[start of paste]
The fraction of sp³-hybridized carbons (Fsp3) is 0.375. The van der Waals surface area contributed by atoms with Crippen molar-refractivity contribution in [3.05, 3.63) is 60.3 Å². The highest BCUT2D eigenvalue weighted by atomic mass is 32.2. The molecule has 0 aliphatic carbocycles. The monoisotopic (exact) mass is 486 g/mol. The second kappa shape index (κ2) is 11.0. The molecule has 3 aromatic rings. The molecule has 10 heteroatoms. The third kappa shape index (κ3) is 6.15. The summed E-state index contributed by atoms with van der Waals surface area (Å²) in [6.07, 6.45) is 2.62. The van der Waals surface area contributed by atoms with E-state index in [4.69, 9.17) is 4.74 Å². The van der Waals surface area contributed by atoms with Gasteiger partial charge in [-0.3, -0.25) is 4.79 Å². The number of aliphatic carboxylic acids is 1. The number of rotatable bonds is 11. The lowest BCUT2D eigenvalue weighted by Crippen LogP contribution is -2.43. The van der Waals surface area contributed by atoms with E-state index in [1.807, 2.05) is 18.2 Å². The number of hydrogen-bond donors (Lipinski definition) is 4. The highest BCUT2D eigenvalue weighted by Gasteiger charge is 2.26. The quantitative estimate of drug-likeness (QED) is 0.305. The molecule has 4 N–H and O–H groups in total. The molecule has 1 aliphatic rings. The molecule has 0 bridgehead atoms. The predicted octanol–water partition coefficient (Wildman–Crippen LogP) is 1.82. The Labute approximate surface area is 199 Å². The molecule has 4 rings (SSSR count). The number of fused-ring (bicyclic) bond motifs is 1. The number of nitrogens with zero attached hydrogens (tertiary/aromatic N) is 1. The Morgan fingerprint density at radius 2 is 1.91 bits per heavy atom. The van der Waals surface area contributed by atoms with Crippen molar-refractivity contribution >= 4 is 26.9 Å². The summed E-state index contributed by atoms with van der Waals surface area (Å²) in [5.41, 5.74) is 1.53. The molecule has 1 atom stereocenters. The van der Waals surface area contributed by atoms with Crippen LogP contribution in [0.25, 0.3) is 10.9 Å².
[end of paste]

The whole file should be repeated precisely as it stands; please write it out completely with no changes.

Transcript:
The fraction of sp³-hybridized carbons (Fsp3) is 0.375. The van der Waals surface area contributed by atoms with Crippen molar-refractivity contribution in [3.05, 3.63) is 60.3 Å². The highest BCUT2D eigenvalue weighted by atomic mass is 32.2. The molecule has 0 aliphatic carbocycles. The monoisotopic (exact) mass is 486 g/mol. The second kappa shape index (κ2) is 11.0. The molecule has 3 aromatic rings. The molecule has 10 heteroatoms. The third kappa shape index (κ3) is 6.15. The summed E-state index contributed by atoms with van der Waals surface area (Å²) in [6.07, 6.45) is 2.62. The van der Waals surface area contributed by atoms with E-state index in [4.69, 9.17) is 4.74 Å². The van der Waals surface area contributed by atoms with Gasteiger partial charge in [-0.3, -0.25) is 4.79 Å². The number of aliphatic carboxylic acids is 1. The number of rotatable bonds is 11. The lowest BCUT2D eigenvalue weighted by Crippen LogP contribution is -2.43. The van der Waals surface area contributed by atoms with E-state index in [1.807, 2.05) is 18.2 Å². The number of hydrogen-bond donors (Lipinski definition) is 4. The highest BCUT2D eigenvalue weighted by Gasteiger charge is 2.26. The quantitative estimate of drug-likeness (QED) is 0.305. The molecule has 4 N–H and O–H groups in total. The molecule has 1 aliphatic rings. The molecule has 0 bridgehead atoms. The predicted octanol–water partition coefficient (Wildman–Crippen LogP) is 1.82. The Labute approximate surface area is 199 Å². The molecule has 4 rings (SSSR count). The number of fused-ring (bicyclic) bond motifs is 1. The number of nitrogens with zero attached hydrogens (tertiary/aromatic N) is 1. The Morgan fingerprint density at radius 2 is 1.91 bits per heavy atom. The van der Waals surface area contributed by atoms with Crippen molar-refractivity contribution >= 4 is 26.9 Å². The summed E-state index contributed by atoms with van der Waals surface area (Å²) in [5.41, 5.74) is 1.53. The molecule has 1 atom stereocenters. The van der Waals surface area contributed by atoms with Crippen LogP contribution in [0.25, 0.3) is 10.9 Å².